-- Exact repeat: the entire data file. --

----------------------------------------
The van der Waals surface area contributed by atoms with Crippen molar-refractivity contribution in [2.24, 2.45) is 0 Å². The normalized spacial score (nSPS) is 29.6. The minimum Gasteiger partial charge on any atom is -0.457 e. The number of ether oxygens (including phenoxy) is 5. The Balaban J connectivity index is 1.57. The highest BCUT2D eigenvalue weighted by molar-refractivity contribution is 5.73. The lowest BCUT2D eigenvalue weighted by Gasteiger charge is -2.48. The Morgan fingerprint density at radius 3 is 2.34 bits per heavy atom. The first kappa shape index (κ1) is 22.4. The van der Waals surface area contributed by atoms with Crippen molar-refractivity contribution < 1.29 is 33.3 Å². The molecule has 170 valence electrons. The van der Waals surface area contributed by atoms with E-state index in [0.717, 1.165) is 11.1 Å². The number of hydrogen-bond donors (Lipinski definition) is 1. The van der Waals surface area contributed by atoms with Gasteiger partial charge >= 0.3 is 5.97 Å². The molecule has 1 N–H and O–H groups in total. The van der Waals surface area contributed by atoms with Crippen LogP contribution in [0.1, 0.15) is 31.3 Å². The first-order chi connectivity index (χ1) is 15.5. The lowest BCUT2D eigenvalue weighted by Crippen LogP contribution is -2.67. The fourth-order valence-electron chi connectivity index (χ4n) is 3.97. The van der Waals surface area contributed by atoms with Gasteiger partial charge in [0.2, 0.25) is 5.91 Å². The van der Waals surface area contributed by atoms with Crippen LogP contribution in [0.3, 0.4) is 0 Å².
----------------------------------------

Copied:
The van der Waals surface area contributed by atoms with Crippen molar-refractivity contribution in [2.24, 2.45) is 0 Å². The normalized spacial score (nSPS) is 29.6. The minimum Gasteiger partial charge on any atom is -0.457 e. The number of ether oxygens (including phenoxy) is 5. The Balaban J connectivity index is 1.57. The highest BCUT2D eigenvalue weighted by molar-refractivity contribution is 5.73. The lowest BCUT2D eigenvalue weighted by Gasteiger charge is -2.48. The Morgan fingerprint density at radius 3 is 2.34 bits per heavy atom. The first kappa shape index (κ1) is 22.4. The van der Waals surface area contributed by atoms with Crippen molar-refractivity contribution < 1.29 is 33.3 Å². The molecule has 170 valence electrons. The van der Waals surface area contributed by atoms with E-state index in [0.717, 1.165) is 11.1 Å². The number of hydrogen-bond donors (Lipinski definition) is 1. The van der Waals surface area contributed by atoms with Gasteiger partial charge >= 0.3 is 5.97 Å². The molecule has 1 N–H and O–H groups in total. The van der Waals surface area contributed by atoms with Crippen LogP contribution in [0.1, 0.15) is 31.3 Å². The first-order chi connectivity index (χ1) is 15.5. The lowest BCUT2D eigenvalue weighted by Crippen LogP contribution is -2.67. The fourth-order valence-electron chi connectivity index (χ4n) is 3.97. The van der Waals surface area contributed by atoms with Gasteiger partial charge in [0.2, 0.25) is 5.91 Å². The van der Waals surface area contributed by atoms with Crippen LogP contribution in [0.3, 0.4) is 0 Å².